Top 10 Forensic Psychology Colleges in America


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Welcome to Forensics-School’s list of the top 10 forensic psychology colleges in America. After much deliberation and research, we’ve narrowed down here the US colleges that offer, in our humble opinion, the best degrees in the application of psychology to the law: forensic psychology.

All of our ranked schools have three things in common. They are broad-based, which a good liberal arts college should be. They are all world-recognized, if not in their name alone, certainly in their forensic science and forensic psychology prowess. Finally, they are all considerable powerhouses when it comes to wrangling your first job or grad school gig after graduation. Regardless of whether you’re looking at post-graduate work as a clinical psychologist, immediate work as a behavioral profiler, or just want a kick-ass undergraduate degree that happens to deliver a competent dose of forensic psychology along the way, none of these schools will steer you wrong. You would be fortunate as a high school student to win the right to study forensic psychology in any of these programs. And you would be a fool to pass on an offer from any of them.

How we ranked the best forensic psychology schools

How did we determine this list? Several ways. First and foremost, reputation. A degree is only as good as the university that grants it. Furthermore, a university is only as strong as the weakest student it graduates. Reputation is a hard-won asset born of years of success in a number of areas: the success of its graduates, the dominance of its faculty, and the commitment of staff to teaching undergraduates. We doubt there is a single college on this list whose name you have not heard, at least in passing. Furthermore, there are probably a few schools on this list that might surprise you. You’ll understand why this is so as you read further about our criteria–it’s not just simple name-recognition that we’re talking about.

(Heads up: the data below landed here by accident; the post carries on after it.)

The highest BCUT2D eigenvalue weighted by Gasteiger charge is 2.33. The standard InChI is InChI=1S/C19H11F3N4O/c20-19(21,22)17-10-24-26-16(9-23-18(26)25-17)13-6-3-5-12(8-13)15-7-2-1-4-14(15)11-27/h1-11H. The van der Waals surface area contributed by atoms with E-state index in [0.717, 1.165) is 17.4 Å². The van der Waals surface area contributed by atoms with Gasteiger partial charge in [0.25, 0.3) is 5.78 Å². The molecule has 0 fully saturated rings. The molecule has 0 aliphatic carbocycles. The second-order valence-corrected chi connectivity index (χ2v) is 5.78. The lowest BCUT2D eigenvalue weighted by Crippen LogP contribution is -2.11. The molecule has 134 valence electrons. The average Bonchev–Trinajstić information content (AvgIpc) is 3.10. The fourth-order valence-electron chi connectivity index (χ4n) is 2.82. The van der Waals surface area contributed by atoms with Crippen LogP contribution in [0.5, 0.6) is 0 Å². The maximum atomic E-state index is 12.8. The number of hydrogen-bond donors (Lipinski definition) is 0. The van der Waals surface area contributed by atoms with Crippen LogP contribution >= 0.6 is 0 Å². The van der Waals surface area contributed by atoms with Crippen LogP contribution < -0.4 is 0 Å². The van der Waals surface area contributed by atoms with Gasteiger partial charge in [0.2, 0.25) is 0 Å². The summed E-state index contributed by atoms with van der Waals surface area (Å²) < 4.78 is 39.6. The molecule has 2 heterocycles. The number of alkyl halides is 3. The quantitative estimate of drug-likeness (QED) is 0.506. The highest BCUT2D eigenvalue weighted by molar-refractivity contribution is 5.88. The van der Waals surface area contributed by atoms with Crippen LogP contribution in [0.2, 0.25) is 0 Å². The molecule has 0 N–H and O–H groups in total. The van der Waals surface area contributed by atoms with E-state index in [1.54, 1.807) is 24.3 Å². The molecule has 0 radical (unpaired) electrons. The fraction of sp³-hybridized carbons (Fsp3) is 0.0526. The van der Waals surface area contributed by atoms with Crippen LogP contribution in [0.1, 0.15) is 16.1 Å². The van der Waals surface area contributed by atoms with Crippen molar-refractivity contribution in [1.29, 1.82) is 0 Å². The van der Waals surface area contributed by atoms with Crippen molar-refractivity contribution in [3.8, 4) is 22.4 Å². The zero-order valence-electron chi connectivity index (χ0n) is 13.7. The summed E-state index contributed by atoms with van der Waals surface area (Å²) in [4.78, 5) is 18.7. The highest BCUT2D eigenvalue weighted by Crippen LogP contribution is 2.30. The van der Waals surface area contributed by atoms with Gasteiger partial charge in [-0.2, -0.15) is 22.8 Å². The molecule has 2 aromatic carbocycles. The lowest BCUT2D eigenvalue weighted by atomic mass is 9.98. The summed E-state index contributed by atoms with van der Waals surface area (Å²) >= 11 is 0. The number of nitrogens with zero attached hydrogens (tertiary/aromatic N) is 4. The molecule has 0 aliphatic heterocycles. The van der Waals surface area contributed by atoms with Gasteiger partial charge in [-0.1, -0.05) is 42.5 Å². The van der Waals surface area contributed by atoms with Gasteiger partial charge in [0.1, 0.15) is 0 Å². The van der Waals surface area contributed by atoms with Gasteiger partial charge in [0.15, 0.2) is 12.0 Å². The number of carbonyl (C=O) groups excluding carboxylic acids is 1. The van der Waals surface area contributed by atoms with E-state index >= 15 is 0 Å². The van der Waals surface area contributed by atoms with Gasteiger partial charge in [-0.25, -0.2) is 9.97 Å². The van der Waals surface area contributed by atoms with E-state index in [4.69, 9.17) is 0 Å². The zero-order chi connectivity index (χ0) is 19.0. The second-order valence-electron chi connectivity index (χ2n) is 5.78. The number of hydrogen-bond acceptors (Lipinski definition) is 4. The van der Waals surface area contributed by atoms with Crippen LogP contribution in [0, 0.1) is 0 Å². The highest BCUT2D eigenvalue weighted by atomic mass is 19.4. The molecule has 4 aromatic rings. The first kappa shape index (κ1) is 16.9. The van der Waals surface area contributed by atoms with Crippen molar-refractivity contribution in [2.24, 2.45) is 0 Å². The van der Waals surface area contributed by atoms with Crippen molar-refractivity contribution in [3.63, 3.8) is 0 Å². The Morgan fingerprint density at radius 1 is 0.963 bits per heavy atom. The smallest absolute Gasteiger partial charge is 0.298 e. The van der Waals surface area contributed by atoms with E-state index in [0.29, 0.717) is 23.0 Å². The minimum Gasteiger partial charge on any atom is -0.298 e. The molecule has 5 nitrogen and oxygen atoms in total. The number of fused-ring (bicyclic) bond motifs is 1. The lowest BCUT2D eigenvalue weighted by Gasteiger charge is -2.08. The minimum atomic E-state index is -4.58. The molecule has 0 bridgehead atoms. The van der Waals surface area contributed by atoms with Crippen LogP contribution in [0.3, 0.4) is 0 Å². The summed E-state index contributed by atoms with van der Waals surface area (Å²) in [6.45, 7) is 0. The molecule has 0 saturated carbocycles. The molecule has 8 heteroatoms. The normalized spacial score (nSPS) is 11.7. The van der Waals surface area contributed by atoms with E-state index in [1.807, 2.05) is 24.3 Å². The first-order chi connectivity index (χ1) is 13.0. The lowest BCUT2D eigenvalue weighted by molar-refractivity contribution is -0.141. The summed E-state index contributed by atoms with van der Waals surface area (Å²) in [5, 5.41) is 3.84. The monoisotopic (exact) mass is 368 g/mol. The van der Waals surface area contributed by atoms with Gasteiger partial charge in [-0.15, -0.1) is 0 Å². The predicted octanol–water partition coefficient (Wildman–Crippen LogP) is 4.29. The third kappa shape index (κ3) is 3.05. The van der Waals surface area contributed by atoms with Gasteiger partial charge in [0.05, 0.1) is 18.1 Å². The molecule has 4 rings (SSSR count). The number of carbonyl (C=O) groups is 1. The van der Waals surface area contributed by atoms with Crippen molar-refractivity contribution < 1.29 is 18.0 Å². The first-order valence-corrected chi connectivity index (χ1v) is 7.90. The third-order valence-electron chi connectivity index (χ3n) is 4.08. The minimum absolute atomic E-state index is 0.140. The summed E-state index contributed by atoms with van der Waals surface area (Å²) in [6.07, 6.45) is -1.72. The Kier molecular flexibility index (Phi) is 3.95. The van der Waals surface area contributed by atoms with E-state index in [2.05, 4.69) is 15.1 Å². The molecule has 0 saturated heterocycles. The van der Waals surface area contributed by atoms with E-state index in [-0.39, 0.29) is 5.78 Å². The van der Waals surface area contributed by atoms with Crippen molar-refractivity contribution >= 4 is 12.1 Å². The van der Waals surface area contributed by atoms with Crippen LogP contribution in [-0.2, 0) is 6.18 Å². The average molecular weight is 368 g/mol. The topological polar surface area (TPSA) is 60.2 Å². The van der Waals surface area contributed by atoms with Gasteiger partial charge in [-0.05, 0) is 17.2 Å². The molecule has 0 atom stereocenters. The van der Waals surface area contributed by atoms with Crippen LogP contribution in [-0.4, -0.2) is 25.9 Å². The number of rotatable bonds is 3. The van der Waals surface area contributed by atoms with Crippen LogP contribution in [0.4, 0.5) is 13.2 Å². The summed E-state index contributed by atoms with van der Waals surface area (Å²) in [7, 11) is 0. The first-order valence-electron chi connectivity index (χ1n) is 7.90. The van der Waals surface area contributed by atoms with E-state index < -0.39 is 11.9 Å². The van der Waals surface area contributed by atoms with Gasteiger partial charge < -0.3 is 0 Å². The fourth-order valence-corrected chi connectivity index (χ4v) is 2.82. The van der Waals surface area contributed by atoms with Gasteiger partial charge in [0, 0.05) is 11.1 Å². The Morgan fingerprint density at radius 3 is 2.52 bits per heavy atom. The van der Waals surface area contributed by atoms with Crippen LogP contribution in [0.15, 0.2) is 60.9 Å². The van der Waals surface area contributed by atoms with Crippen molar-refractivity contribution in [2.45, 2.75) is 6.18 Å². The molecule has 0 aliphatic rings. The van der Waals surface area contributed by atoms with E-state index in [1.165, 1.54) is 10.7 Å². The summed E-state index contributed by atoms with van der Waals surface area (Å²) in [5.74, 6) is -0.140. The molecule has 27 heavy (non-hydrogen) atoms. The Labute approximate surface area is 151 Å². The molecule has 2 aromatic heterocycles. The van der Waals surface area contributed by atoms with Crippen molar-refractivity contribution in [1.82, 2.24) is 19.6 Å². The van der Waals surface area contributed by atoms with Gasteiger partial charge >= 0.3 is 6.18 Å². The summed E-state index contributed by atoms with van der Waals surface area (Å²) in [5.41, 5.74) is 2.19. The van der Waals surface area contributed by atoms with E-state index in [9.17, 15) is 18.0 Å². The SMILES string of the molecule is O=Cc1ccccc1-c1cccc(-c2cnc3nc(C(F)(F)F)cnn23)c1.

Forensic psychology financial aid

All things being equal, the reputation of a university, in our view, leads directly to better employment opportunities for graduates. And this, in turn, leads directly to graduates who have pockets deep enough to contribute to our next criteria: the university’s endowment. Well, not its endowment per se–but what that endowment buys, particularly, “need blind” and “full need” admissions policies. A little explanation on what these mean. A need blind school admits its students without regard to their ability to foot the bill. This is all high and mighty and noble, but it leads us to the number two in this one-two punch: full need. This means that the university has so much money that it guarantees it will meet the full financial need of all the students it admits.
Think about this for a second: a university will send out a couple thousand admissions letters to a bunch of students, not knowing exactly how many of these students may be utterly destitute and may need the whole damn bill written off to financial aid. And we’re not just talking student loans here–in many cases, it’s full-on grants. But it happens. As of this writing, there are only six institutions that are need blind and full need for all American and international students: Amherst, Dartmouth, Harvard, MIT, Princeton and Yale. A few of these schools make our list for the top forensic psychology college programs in the United States, due in no small part to this kind of breathtaking recognition of high school merit.

The cost of a forensic psychology degree

Most of these schools have a lot of money. What this means for you, as a college student, is the amount of money you may be expected to pay when you matriculate. While each school is different, the trends are pretty consistent. As of this writing, if your parents make less than $60-$80K a year, they probably won’t have to contribute a dime to your education. You may have to pony up a few thousand dollars yourself each year, but it will be couched as term-time employment that will probably be in your field–employment that you would be a fool to pass up since, in most cases, it will be related to forensic psychology (of you’re smart about job searching) and a tremendous leg-up when you go to find a job or apply to graduate school.

From $80-$150K a year, your folks will contribute something to your education. But it won’t be a lot. Depending on the school, it will even be capped at a low double-digit percentage of their annual income. So it won’t break the bank. Again, you’ll have a term-time job that, with a little searching, will be directly tied to forensic psychology and worth its weight in gold when it comes time to market yourself after college.

Most of the colleges that made our top 10 list of the best forensic psychology degree programs in America have endowments in the double-digits billions of dollars. Some are in the Ivy League, which all have a need-blind policy. The ones with the lesser endowments–and, thus, less freedom with their wallets–sometimes have more restricted abilities to help poorer students. When that situation arises that simply getting into the school is your ticket to ride, so to speak, we note it in our description of the school.

And here, dear friends, after much jibber jabber, we present to you our top 10 list of the best forensic psychology colleges in America…